As a whole, the game slowed down — there were only four drives in the third quarter. Commentator Coffee Jones noted that Penn’s run game was rendered somewhat useless by Princeton’s huge lead.
The Quakers' defense was also able to slow down Princeton. The Tigers’ first drive was stymied by senior linebacker Jake Heimlicher's tackle and sack. On its next drive, Princeton showcased a variety of offensive packages, dialing up quarterback dares, reverses, play-actions, and slowly moving the ball deeper into Penn territory.
However, defensive back Jason McCleod prevented a Princeton touchdown with a pass breakup in the end zone in one-on-one coverage. Another Red and Blue goal line stop forced a Princeton field goal to increase the lead to 34-7.
Penn’s offense responded with an aggressive and efficient drive. A dump-off on fourth and five in Princeton territory was converted to keep the drive alive, before a great play design set Flowers up for an untouched score to the left pylon. But it was clearly too late and too little.
Despite the disappointing result, the Red and Blue still celebrated its seniors and their Penn careers.
“They gave everything they had. They were great leaders going through this pandemic and everything that was going on. They were leading the team off the field and leading by example,” coach Ray Priore said. “These kids never quit one game this year — they fought hard — and that’s all about leadership. I have only great things to say about every single one of those young men.”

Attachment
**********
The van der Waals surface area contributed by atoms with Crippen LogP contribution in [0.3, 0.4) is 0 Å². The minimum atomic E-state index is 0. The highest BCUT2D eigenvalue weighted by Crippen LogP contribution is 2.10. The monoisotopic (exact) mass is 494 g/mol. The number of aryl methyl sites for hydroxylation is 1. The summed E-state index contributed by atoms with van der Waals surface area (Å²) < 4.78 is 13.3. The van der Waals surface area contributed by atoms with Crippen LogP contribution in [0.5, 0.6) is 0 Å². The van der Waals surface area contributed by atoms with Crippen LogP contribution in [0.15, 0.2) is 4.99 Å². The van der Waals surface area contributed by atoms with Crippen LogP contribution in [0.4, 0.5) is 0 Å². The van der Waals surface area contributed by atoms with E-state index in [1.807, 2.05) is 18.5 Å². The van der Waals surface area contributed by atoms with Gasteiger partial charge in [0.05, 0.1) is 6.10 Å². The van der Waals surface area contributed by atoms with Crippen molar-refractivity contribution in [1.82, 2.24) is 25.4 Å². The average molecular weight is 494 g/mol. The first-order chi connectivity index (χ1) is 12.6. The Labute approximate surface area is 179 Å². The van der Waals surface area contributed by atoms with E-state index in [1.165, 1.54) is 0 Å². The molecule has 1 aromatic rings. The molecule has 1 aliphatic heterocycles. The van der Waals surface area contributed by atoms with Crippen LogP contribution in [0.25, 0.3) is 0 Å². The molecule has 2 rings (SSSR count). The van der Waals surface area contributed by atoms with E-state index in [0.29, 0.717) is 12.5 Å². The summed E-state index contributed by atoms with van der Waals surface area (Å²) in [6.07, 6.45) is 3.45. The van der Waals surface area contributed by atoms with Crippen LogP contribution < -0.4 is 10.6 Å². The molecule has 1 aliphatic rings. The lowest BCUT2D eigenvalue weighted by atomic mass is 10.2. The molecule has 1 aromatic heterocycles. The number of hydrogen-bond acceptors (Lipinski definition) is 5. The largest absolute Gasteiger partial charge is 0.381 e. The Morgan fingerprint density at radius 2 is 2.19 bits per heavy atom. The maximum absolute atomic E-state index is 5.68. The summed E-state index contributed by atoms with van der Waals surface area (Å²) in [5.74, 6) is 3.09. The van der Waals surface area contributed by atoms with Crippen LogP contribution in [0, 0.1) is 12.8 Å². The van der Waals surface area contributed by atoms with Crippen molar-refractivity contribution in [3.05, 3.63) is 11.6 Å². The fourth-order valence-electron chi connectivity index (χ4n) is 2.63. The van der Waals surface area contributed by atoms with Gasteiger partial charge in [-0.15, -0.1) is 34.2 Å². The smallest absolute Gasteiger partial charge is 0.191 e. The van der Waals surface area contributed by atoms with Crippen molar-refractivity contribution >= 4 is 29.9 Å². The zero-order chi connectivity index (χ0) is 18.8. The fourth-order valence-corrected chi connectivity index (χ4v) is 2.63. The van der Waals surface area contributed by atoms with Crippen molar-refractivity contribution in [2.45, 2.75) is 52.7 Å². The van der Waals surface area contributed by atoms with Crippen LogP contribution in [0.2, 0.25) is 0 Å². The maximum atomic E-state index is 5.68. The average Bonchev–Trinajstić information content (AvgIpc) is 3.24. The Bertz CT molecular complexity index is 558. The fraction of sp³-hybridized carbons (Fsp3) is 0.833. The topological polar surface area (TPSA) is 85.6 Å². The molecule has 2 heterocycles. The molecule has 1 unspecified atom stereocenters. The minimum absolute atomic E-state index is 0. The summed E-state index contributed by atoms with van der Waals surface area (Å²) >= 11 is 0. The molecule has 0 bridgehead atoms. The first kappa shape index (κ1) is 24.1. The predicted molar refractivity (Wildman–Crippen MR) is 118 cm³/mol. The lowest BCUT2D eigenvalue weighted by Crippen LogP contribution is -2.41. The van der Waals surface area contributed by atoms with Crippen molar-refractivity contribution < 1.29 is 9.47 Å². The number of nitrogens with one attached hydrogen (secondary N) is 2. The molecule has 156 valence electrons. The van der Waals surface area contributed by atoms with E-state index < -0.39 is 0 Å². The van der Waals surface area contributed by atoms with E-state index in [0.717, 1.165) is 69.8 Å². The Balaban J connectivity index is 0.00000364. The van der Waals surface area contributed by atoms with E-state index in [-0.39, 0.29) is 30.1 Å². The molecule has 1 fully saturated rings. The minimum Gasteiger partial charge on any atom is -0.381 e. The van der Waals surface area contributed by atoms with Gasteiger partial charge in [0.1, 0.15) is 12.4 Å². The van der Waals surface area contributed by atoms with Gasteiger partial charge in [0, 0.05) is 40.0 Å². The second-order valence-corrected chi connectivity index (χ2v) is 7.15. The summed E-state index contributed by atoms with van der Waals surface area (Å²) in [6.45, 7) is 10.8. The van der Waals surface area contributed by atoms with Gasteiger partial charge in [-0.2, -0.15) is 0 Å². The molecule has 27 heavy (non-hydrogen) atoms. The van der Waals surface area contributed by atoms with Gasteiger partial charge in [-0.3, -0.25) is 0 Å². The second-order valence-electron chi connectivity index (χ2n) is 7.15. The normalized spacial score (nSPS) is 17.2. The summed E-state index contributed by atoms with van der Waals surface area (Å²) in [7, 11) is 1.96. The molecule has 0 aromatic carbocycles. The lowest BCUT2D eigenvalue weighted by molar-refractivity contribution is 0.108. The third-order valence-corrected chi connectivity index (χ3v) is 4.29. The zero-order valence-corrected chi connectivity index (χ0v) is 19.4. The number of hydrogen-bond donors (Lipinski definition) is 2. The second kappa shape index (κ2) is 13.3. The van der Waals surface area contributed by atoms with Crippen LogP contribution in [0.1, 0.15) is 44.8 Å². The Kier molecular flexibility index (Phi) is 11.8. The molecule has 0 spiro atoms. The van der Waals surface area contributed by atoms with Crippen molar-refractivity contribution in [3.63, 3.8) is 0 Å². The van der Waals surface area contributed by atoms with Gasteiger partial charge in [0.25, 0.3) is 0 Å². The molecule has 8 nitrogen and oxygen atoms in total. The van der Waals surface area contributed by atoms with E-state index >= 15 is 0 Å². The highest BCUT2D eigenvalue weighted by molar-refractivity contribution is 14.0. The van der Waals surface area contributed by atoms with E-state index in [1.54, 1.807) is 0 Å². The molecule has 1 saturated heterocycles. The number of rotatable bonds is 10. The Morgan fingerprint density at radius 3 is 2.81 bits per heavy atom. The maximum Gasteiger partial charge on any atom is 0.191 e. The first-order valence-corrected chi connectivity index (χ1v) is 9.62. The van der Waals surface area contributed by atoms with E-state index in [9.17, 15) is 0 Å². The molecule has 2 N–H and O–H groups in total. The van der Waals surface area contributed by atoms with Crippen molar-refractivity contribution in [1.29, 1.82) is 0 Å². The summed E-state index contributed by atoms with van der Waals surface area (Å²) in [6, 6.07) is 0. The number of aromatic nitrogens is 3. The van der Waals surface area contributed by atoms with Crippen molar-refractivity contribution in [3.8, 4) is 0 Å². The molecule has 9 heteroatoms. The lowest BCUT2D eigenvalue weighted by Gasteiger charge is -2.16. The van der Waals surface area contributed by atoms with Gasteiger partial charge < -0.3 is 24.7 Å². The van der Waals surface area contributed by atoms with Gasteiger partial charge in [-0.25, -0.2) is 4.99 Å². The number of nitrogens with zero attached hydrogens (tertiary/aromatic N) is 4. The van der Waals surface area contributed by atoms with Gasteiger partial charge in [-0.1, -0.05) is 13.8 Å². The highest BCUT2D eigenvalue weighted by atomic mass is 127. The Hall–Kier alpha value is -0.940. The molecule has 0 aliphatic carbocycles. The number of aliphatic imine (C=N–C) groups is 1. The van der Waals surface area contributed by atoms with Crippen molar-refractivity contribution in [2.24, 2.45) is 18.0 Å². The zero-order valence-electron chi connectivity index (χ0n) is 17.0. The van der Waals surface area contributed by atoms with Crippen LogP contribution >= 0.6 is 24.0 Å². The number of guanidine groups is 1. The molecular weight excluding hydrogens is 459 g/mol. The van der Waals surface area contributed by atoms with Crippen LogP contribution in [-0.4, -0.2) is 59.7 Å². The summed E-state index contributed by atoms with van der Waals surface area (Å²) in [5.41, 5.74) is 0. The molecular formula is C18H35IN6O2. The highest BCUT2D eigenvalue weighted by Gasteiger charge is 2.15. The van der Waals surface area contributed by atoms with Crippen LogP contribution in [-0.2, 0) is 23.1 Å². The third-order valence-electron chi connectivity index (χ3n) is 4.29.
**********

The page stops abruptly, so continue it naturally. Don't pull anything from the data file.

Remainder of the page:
After senior wide receiver Ryan Cragun surpassed 1,000 career receiving yards earlier this season, his counterpart Starkey also reached that mark, becoming the 21st and 22nd players in program history to do so. Starkey finished the game with four catches, 68 yards, and a touchdown. Whether either of these players, who are both listed as seniors, will suit up for the Quakers again remains to be seen.
McCleod capped off an impressive campaign this season today by adding a couple more pass breakups to his already Ivy League-leading marks. The defensive back is also tied for second-most interceptions in the Ivy League with three.
Though Penn was not able to utilize its backfield as much as it may have wanted this game, Flowers and Malcome dominated for Penn this season. Malcome rushed for 201 yards against Lehigh, which is the most in the Ivy League this year, and the nifty back averaged over five yards per carry.
“Some of them, we’re looking at possibilities of coming back for another year, so they may not be gone yet,” Priore said.
Penn’s Senior Day may have been more disappointing than the Quakers would have hoped, but regardless, the Red and Blue will honor a tremendous class of talent and reflect on the careers of its seniors.
“We were a very, very young team in some regards — we have a lot of young players. We went to the Bucknell game to lead-off and two-thirds of our team were first-time travelers — never been on a football field before,” Priore said. “We are lucky that those two-thirds kids now come back, so I’m optimistic to see some of the kids that have played already … moving on.”